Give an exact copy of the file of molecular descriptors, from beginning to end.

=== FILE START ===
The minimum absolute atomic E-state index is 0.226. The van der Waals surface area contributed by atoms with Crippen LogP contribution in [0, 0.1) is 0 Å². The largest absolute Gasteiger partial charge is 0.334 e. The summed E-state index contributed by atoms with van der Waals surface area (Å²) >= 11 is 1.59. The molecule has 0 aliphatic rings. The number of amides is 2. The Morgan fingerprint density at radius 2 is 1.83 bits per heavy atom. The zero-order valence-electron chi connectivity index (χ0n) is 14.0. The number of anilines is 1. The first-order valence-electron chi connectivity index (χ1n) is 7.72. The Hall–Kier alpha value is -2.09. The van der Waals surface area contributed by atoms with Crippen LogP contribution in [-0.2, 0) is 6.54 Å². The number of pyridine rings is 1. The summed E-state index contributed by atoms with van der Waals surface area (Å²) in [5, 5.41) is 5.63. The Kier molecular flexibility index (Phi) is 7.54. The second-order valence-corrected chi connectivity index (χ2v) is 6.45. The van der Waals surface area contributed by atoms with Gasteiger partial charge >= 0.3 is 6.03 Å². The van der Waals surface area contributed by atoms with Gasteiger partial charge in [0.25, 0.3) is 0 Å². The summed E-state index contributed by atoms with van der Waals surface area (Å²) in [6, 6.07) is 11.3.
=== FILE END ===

The minimum absolute atomic E-state index is 0.226. The van der Waals surface area contributed by atoms with Crippen LogP contribution in [0, 0.1) is 0 Å². The largest absolute Gasteiger partial charge is 0.334 e. The summed E-state index contributed by atoms with van der Waals surface area (Å²) >= 11 is 1.59. The molecule has 0 aliphatic rings. The number of amides is 2. The Morgan fingerprint density at radius 2 is 1.83 bits per heavy atom. The zero-order valence-electron chi connectivity index (χ0n) is 14.0. The number of anilines is 1. The first-order valence-electron chi connectivity index (χ1n) is 7.72. The Hall–Kier alpha value is -2.09. The van der Waals surface area contributed by atoms with Crippen LogP contribution in [-0.2, 0) is 6.54 Å². The number of pyridine rings is 1. The summed E-state index contributed by atoms with van der Waals surface area (Å²) in [5, 5.41) is 5.63. The Kier molecular flexibility index (Phi) is 7.54. The second-order valence-corrected chi connectivity index (χ2v) is 6.45. The van der Waals surface area contributed by atoms with Gasteiger partial charge >= 0.3 is 6.03 Å². The van der Waals surface area contributed by atoms with Gasteiger partial charge in [0.25, 0.3) is 0 Å². The summed E-state index contributed by atoms with van der Waals surface area (Å²) in [6, 6.07) is 11.3.